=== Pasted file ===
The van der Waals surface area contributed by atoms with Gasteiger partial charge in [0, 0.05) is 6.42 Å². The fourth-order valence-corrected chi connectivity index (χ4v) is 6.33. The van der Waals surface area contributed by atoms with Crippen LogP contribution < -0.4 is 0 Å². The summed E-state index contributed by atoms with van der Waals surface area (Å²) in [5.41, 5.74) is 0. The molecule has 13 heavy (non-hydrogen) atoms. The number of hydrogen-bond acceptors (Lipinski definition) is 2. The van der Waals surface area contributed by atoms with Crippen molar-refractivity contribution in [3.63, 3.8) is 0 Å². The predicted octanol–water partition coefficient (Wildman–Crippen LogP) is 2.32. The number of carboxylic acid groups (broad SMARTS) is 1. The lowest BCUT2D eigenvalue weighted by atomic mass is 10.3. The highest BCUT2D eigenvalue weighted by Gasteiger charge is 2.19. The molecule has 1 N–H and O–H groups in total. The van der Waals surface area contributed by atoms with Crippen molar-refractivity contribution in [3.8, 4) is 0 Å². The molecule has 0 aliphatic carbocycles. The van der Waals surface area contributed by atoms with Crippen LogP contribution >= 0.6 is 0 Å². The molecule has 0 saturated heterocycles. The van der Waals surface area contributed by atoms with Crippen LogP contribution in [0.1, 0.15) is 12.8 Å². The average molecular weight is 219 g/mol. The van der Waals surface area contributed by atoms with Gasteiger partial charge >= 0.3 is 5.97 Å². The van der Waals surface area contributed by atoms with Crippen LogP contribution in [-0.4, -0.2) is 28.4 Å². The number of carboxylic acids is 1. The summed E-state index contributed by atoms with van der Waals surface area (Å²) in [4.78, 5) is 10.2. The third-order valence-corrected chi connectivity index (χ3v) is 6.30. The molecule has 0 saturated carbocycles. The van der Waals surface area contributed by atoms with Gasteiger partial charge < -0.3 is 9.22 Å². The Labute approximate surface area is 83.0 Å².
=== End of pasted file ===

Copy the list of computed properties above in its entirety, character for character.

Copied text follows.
The van der Waals surface area contributed by atoms with Gasteiger partial charge in [0, 0.05) is 6.42 Å². The fourth-order valence-corrected chi connectivity index (χ4v) is 6.33. The van der Waals surface area contributed by atoms with Crippen LogP contribution < -0.4 is 0 Å². The summed E-state index contributed by atoms with van der Waals surface area (Å²) in [5.41, 5.74) is 0. The molecule has 13 heavy (non-hydrogen) atoms. The number of hydrogen-bond acceptors (Lipinski definition) is 2. The van der Waals surface area contributed by atoms with Crippen molar-refractivity contribution in [3.63, 3.8) is 0 Å². The predicted octanol–water partition coefficient (Wildman–Crippen LogP) is 2.32. The number of carboxylic acid groups (broad SMARTS) is 1. The lowest BCUT2D eigenvalue weighted by atomic mass is 10.3. The highest BCUT2D eigenvalue weighted by Gasteiger charge is 2.19. The molecule has 1 N–H and O–H groups in total. The van der Waals surface area contributed by atoms with Crippen molar-refractivity contribution in [3.8, 4) is 0 Å². The molecule has 0 aliphatic carbocycles. The van der Waals surface area contributed by atoms with Crippen LogP contribution >= 0.6 is 0 Å². The molecule has 0 saturated heterocycles. The van der Waals surface area contributed by atoms with Crippen LogP contribution in [0.1, 0.15) is 12.8 Å². The average molecular weight is 219 g/mol. The van der Waals surface area contributed by atoms with Gasteiger partial charge >= 0.3 is 5.97 Å². The van der Waals surface area contributed by atoms with Crippen LogP contribution in [-0.4, -0.2) is 28.4 Å². The number of carboxylic acids is 1. The summed E-state index contributed by atoms with van der Waals surface area (Å²) in [4.78, 5) is 10.2. The third-order valence-corrected chi connectivity index (χ3v) is 6.30. The molecule has 0 saturated carbocycles. The van der Waals surface area contributed by atoms with Gasteiger partial charge < -0.3 is 9.22 Å². The Labute approximate surface area is 83.0 Å².